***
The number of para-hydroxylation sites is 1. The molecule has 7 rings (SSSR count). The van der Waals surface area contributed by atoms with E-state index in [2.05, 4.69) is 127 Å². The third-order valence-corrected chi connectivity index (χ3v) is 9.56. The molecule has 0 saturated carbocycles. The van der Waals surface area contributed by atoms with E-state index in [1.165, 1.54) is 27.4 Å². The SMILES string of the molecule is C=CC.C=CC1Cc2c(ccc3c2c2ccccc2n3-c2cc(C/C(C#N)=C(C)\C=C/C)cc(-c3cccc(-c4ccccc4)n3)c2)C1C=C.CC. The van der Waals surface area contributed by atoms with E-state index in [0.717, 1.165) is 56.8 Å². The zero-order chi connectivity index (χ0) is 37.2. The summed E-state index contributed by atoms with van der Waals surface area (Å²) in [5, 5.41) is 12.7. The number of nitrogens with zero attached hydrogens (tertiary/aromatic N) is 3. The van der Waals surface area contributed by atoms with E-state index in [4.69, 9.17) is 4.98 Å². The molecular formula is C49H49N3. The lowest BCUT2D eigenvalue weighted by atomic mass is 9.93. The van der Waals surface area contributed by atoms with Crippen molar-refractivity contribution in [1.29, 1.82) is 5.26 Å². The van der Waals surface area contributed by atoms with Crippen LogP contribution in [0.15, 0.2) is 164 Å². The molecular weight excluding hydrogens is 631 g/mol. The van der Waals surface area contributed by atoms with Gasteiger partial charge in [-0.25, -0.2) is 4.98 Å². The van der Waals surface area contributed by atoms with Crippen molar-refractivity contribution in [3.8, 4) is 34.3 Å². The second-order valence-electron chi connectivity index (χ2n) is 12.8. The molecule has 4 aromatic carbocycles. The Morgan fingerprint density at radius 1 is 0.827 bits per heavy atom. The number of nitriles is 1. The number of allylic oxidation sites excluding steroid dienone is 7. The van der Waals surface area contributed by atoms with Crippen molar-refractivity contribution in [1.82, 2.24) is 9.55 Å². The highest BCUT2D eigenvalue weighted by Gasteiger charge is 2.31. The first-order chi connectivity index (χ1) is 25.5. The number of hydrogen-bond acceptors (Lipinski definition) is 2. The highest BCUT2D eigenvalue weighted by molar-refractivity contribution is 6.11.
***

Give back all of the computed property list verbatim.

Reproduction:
The number of para-hydroxylation sites is 1. The molecule has 7 rings (SSSR count). The van der Waals surface area contributed by atoms with E-state index in [2.05, 4.69) is 127 Å². The third-order valence-corrected chi connectivity index (χ3v) is 9.56. The molecule has 0 saturated carbocycles. The van der Waals surface area contributed by atoms with E-state index in [1.165, 1.54) is 27.4 Å². The SMILES string of the molecule is C=CC.C=CC1Cc2c(ccc3c2c2ccccc2n3-c2cc(C/C(C#N)=C(C)\C=C/C)cc(-c3cccc(-c4ccccc4)n3)c2)C1C=C.CC. The van der Waals surface area contributed by atoms with E-state index in [0.717, 1.165) is 56.8 Å². The zero-order chi connectivity index (χ0) is 37.2. The summed E-state index contributed by atoms with van der Waals surface area (Å²) in [5, 5.41) is 12.7. The number of nitrogens with zero attached hydrogens (tertiary/aromatic N) is 3. The van der Waals surface area contributed by atoms with E-state index in [4.69, 9.17) is 4.98 Å². The molecular formula is C49H49N3. The lowest BCUT2D eigenvalue weighted by atomic mass is 9.93. The van der Waals surface area contributed by atoms with Crippen molar-refractivity contribution in [1.29, 1.82) is 5.26 Å². The van der Waals surface area contributed by atoms with Crippen LogP contribution in [0.15, 0.2) is 164 Å². The molecular weight excluding hydrogens is 631 g/mol. The van der Waals surface area contributed by atoms with Gasteiger partial charge in [-0.25, -0.2) is 4.98 Å². The van der Waals surface area contributed by atoms with Crippen molar-refractivity contribution in [3.8, 4) is 34.3 Å². The second-order valence-electron chi connectivity index (χ2n) is 12.8. The molecule has 4 aromatic carbocycles. The Morgan fingerprint density at radius 1 is 0.827 bits per heavy atom. The number of nitriles is 1. The number of allylic oxidation sites excluding steroid dienone is 7. The van der Waals surface area contributed by atoms with Crippen molar-refractivity contribution in [1.82, 2.24) is 9.55 Å². The highest BCUT2D eigenvalue weighted by Gasteiger charge is 2.31. The first-order chi connectivity index (χ1) is 25.5. The number of hydrogen-bond acceptors (Lipinski definition) is 2. The highest BCUT2D eigenvalue weighted by molar-refractivity contribution is 6.11.